Objective: This study assessed possible institutional and patient-related factors influencing the delivery of postmenopausal osteoporosis (PMO) care and the diagnostic priority placed on addressing PMO, relative to other common medical conditions, by primary care house staff at our institution.
Methods: A questionnaire was designed and distributed to eligible house staff at our institution.
Results: Approximately 50% (n = 52) of the house staff participated. The supervising clinic attending, patients' lack of insurance, accessibility to medical care, comorbid conditions, and university formulary were reported to influence decisions regarding osteoporosis care. Osteoporosis was ranked 6th of 7 medical issues (hypertension, coronary artery disease, diabetes, hypercholesterolemia, adult immunizations, osteoporosis, thyroid disease) to address during a comprehensive medical visit.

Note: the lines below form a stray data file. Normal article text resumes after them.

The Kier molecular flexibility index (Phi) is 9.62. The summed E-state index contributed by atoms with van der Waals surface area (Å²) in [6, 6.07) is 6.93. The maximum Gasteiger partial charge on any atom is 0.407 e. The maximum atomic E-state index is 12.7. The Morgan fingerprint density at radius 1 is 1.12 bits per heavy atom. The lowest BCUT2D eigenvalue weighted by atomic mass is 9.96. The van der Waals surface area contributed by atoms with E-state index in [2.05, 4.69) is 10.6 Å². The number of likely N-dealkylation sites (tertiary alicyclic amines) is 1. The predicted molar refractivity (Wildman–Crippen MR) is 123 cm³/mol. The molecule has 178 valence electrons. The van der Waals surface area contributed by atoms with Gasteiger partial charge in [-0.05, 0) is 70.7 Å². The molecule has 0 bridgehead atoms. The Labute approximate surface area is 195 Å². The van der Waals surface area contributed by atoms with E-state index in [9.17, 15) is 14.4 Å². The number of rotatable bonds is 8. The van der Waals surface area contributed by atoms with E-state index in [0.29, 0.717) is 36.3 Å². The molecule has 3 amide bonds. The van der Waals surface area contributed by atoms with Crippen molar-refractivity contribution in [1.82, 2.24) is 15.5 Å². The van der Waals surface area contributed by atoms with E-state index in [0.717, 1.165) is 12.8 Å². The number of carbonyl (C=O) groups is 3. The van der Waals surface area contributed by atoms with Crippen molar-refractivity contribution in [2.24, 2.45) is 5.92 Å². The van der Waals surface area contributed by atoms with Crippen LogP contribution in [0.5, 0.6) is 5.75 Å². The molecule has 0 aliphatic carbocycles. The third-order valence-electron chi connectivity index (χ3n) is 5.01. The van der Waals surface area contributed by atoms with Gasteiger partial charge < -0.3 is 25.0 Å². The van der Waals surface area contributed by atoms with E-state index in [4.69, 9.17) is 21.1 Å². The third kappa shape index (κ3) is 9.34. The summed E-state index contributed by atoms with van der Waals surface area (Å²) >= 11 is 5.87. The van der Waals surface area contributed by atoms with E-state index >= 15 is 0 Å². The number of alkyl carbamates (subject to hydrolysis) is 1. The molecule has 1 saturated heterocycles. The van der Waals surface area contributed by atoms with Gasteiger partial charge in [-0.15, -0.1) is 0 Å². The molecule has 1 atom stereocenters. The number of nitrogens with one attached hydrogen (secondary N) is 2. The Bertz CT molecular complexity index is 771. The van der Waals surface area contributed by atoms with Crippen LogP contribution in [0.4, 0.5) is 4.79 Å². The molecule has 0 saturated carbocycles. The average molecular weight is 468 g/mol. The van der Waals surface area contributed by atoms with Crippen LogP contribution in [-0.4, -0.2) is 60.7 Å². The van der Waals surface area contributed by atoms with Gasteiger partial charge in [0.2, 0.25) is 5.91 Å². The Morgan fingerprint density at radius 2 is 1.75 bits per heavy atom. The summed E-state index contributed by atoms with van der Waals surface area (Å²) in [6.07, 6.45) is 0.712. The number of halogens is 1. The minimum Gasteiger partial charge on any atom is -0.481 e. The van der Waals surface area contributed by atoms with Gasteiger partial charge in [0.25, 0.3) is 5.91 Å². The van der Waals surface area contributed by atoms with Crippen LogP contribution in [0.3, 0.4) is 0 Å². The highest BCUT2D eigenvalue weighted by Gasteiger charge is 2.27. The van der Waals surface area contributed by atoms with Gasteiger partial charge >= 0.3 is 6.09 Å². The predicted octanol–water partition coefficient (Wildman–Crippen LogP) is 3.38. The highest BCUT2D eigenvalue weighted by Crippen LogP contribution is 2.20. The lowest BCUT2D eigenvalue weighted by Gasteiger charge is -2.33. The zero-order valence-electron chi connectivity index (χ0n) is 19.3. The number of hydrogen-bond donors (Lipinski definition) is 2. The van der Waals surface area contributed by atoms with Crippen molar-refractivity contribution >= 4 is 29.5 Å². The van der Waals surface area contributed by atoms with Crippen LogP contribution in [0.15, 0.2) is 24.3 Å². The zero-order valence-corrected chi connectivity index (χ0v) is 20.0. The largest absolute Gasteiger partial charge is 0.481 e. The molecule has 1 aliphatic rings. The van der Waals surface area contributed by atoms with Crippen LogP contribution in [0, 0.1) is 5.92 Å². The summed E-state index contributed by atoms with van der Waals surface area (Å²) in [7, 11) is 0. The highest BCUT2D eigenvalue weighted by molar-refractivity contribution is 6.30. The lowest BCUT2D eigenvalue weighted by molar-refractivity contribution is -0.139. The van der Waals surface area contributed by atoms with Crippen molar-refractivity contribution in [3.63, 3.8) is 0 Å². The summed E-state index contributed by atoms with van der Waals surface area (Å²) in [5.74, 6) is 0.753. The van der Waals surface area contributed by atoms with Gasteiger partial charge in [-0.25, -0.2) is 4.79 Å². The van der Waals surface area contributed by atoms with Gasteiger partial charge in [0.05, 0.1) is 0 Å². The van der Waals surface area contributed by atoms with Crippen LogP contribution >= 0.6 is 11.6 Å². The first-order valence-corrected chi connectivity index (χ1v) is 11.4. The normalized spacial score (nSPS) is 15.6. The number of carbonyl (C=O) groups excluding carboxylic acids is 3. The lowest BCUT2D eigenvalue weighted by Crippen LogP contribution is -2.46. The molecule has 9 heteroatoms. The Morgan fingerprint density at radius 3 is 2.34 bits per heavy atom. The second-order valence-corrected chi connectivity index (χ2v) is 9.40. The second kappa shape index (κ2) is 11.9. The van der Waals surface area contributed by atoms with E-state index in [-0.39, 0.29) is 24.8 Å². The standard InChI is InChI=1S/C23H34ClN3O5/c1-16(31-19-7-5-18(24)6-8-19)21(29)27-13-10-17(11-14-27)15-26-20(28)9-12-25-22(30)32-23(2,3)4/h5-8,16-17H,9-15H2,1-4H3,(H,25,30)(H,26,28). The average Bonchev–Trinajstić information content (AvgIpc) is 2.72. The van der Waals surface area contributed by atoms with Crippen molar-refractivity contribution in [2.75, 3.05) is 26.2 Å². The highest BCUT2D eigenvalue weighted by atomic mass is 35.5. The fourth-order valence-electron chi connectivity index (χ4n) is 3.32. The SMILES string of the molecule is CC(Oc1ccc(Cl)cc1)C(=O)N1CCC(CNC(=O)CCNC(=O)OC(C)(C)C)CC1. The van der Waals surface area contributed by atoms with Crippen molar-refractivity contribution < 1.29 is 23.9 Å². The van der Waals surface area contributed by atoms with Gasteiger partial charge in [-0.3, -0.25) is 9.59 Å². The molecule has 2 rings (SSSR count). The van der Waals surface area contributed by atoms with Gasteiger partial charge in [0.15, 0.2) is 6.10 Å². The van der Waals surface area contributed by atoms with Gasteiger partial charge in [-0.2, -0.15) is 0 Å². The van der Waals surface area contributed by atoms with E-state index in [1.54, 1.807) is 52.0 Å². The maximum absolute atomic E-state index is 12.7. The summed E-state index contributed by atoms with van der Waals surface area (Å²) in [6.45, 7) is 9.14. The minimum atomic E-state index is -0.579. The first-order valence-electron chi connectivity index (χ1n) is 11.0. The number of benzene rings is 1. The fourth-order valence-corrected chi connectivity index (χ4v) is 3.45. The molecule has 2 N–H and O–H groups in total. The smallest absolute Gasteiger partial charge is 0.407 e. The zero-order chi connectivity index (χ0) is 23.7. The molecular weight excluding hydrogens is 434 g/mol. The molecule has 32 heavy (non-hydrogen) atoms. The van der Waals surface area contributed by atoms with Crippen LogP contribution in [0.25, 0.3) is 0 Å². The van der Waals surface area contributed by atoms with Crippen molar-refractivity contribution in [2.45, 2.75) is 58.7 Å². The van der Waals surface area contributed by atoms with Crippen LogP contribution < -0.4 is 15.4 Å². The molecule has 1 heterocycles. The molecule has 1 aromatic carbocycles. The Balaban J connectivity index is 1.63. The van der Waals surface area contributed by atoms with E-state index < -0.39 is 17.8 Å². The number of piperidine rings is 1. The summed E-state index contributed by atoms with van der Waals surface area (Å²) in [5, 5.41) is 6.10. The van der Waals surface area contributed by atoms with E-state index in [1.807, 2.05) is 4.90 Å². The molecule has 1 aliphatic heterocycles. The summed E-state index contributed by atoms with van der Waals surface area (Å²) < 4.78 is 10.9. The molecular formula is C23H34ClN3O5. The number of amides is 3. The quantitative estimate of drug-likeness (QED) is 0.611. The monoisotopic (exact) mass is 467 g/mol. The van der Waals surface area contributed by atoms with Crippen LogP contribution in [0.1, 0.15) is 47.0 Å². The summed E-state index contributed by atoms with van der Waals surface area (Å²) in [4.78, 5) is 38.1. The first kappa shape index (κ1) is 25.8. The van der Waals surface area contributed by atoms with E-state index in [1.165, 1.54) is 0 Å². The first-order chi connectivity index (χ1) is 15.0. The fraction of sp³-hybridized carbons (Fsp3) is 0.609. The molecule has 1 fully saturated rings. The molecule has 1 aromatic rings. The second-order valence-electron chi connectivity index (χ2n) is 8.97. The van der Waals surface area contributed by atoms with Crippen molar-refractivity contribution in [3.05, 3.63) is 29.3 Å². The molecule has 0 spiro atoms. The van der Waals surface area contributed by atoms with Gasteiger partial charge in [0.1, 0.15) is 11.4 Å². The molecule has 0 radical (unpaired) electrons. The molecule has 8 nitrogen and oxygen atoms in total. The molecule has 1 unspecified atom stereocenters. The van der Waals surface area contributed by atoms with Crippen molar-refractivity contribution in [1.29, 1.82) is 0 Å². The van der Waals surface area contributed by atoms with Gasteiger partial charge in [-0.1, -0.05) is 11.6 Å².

Conclusions: Our institution's primary care house staff reported multiple influences on decision making regarding osteoporosis care, and an overall low priority to address this issue. Based on PMO's associated morbidity and mortality, primary care training programs are challenged to put resources toward optimizing house staff delivery of osteoporosis care.
* Multiple institutional and patient-related factors were reported to influence house staff decision-making regarding the delivery of osteoporosis care to their patients.
* Addressing postmenopausal osteoporosis at the initial or comprehensive visit relative to 6 other common medical conditions was given a low priority by primary care house staff.
* Based on the morbidity and mortality associated with postmenopausal osteoporosis, various institutional and socioeconomic factors should be modified to optimize decision making and treatment plans of physicians-in-training.
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